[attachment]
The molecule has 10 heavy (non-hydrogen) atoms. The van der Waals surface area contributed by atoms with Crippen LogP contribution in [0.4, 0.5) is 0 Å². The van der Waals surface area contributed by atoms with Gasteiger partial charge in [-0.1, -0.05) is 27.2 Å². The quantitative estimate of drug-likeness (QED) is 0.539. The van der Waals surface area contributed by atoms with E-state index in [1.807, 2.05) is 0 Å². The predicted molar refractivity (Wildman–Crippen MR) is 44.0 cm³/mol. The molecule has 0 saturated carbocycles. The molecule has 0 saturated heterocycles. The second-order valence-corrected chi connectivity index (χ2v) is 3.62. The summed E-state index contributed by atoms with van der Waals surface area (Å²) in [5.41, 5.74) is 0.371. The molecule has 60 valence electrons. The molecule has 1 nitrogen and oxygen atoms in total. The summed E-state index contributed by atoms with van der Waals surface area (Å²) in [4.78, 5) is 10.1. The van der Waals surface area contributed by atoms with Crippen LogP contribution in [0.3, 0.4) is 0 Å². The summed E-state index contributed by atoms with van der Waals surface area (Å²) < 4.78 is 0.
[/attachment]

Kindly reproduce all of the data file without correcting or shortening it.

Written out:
The molecule has 10 heavy (non-hydrogen) atoms. The van der Waals surface area contributed by atoms with Crippen LogP contribution in [0.4, 0.5) is 0 Å². The van der Waals surface area contributed by atoms with Gasteiger partial charge in [-0.1, -0.05) is 27.2 Å². The quantitative estimate of drug-likeness (QED) is 0.539. The van der Waals surface area contributed by atoms with E-state index in [1.807, 2.05) is 0 Å². The predicted molar refractivity (Wildman–Crippen MR) is 44.0 cm³/mol. The molecule has 0 saturated carbocycles. The molecule has 0 saturated heterocycles. The second-order valence-corrected chi connectivity index (χ2v) is 3.62. The summed E-state index contributed by atoms with van der Waals surface area (Å²) in [5.41, 5.74) is 0.371. The molecule has 60 valence electrons. The molecule has 1 nitrogen and oxygen atoms in total. The summed E-state index contributed by atoms with van der Waals surface area (Å²) in [4.78, 5) is 10.1. The van der Waals surface area contributed by atoms with Crippen LogP contribution in [0.3, 0.4) is 0 Å². The summed E-state index contributed by atoms with van der Waals surface area (Å²) < 4.78 is 0.